Potipot Island, Zambales
Spent last weekend here with my family to celebrate the birthdays of my mom and brother. Beautiful place. Was lucky enough to catch this amazing sunset. I’ve been neck-deep in editing “Above the Clouds” so I needed this break. The downtime gave me some perspective. Back in the editing room today with a fresh eye.
More photos and videos at http://instagram.com/PepeDiokno.
Spent four days in Tokyo during cherry blossom season last year and shot this little video diary with my good friend, cinematographer Carlo Mendoza, using a pair of Sony NEX VG-900 cameras.
Got to Tokyo just as the flowers were falling and it was raining over the city, but never mind. Tokyo is one of my favorite places in the world. The energy is just different. There’s so much going on, everything moves so fast, the locals barely speak English, and the Japanese have a penchant for the strange.
The reason I love Tokyo so effing much is because it’s easy get lost in it — not because it’s disorienting but because it absorbs you. It doesn’t take long after landing in Japan to feel that you’re part it. The country is a place that is difficult to leave. Went there twice last year, and I would go back this year in a heartbeat.
Music: “Get Up and Go” by Broadcast 2000 (Buy)
'Above the Clouds' Behind the Scenes #3
It’s here folks! The third episode of our “Above the Clouds" behind-the-scenes diaries. I know it’s been a long wait. We had to pause production for eight months because of money matters, but we’re back and we have so much to show you. In this episode, our logistics team talks about the challenges of making the film, while Pepe Smith, Ruru Madrid, and I take you to our locations. Please watch and reblog! :)
So this is what it feels like when your crew becomes like family; when you’re with people who go through joy and hurt and hell and high water with you. “Above the Clouds" wrapped filming at 5am today. Trying my best not to feel nostalgic because the journey isn’t over, but I miss everyone already. Thank you, guys for sharing this labor of love with me and Bianca. This isn’t my film, it’s ours.
Off to post-production now. Episode 3 of our behind-the-scenes diaries now online at http://facebook.com/AboveTheCloudsMovie!
Me too. We started shooting in March of this year, with the intention of releasing the film also this year. But then we ran into some money issues — and this is the first time I’m really going to talk about it — but we didn’t get some funds we were expecting, and so the production had to come to a halt. This was really hard for me. Nobody was sadder than I was.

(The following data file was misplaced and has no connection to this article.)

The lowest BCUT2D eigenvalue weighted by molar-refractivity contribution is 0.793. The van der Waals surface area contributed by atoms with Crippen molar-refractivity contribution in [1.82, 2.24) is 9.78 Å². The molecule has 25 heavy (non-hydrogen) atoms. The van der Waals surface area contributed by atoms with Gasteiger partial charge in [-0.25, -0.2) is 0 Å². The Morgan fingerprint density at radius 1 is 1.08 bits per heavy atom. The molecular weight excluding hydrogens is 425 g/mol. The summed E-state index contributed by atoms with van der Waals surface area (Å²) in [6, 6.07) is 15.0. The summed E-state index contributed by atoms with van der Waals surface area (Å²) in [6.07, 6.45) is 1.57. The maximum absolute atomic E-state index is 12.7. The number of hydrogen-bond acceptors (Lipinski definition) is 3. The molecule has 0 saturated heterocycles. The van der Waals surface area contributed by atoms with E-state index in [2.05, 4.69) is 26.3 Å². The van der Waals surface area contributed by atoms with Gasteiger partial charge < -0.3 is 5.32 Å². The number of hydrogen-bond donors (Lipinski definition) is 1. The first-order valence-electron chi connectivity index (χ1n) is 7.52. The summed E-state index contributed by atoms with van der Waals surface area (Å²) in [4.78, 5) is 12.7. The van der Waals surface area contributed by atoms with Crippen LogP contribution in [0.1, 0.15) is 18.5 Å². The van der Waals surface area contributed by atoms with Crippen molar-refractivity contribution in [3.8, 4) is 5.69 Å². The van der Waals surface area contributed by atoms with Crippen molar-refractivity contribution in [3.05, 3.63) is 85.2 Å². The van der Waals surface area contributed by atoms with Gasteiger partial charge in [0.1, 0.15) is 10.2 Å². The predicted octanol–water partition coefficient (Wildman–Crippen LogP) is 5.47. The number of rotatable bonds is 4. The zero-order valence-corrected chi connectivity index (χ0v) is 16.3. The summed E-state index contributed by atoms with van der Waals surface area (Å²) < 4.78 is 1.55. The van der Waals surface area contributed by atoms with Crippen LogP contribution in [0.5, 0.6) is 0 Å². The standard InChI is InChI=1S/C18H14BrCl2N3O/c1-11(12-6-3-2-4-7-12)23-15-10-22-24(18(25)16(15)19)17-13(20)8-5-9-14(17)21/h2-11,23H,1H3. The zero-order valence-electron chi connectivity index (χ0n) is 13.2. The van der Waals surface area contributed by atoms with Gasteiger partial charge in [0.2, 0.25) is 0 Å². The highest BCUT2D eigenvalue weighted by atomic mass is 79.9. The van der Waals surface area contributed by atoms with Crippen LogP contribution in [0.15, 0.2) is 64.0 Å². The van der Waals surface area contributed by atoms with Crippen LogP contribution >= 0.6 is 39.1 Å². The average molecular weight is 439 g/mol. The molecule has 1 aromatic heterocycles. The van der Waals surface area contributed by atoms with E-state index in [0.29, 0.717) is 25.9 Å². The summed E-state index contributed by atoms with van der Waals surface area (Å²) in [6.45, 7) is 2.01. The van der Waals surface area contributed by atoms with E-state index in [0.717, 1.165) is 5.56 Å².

Thankfully, some really kind-hearted Filipinos came to our rescue and invested in the film recently, so now we can finish it — eight months after we began. As of now, we have just two shooting days left, then, we’ll do some post-production work in Paris early next year. (We got the World Cinema Support grant from the French Ministry of Culture and Communication and Ministry of Foreign Affairs, and this requires us to spend half of the grant money in France.)
We don’t have specific plans for the release of the film yet, but I can tell you it’ll be out next year. Finally. My producer Bianca and I have been working on this film for two long years :)
PS. We’ll be releasing our third behind-the-scenes video really soon. Missed the first two? You can watch them at http://youtube.com/pepediokno :D
Hi! I'm going to repeat my question here! How did you meet your producer Bianca Balbuena? How did you pitch her your first feature film? Is there a standard way in which a first feature filmmaker can pitch to a producer (e.g. send producer pitch/treatment first before script?)? How did you form the crew for Engkwentro? Thank you! *Sorry for having many questions*
Good questions. I was my own producer on “Engkwentro,” and this is a very difficult thing to do. I really don’t recommend it. A director is supposed to focus on the creative side, and a producer, on the money side. For one person to deal with both sides is a case of epic stress.
I met Bianca in college, actually. We were classmates in UP. On “Engkwentro,” she was my assistant director, and that was the beginning of a beautiful partnership, haha. She moved into producing with “Above the Clouds.” And I’m really lucky; we work so well together.
A good way to meet producers is through project markets. There’s the Manila Film Financing Forum, which is organized by the Independent Filmmaker’s Cooperative, and it happens every year during Cinemalaya. This is where Hannah Espia (another classmate at UP) met Paul Soriano. Hannah pitched her project to Paul, Paul loved the concept, and then went on to produce her first feature film, “Transit.”
Hi everyone, my first film “Engkwentro" is part of a mini film festival for the benefit of victims of Typhoon Yolanda. Lots of good, hard-to-find films showing from Nov. 22-24 at Fully Booked, Fort Bonifacio. Caritas Manila will be there to receive cash donations of any amount to help in relief efforts. Please give what you can. See you there.
Finally, after eight months on hiatus because of money matters, we’re back shooting Above the Clouds. Struggled through a 25-hour shoot this Tuesday with the most uncooperative weather, but I was happy to see the cast and crew back together. Just a few more shooting days this month and next month, and we’ll finally be able to wrap up production. But these involve the most difficult sequences of the film, and the most challenging work of my life so far. But again, finally. It’s been a year since we started pre-production and two years three years since I started writing the film. Almost there. Almost there.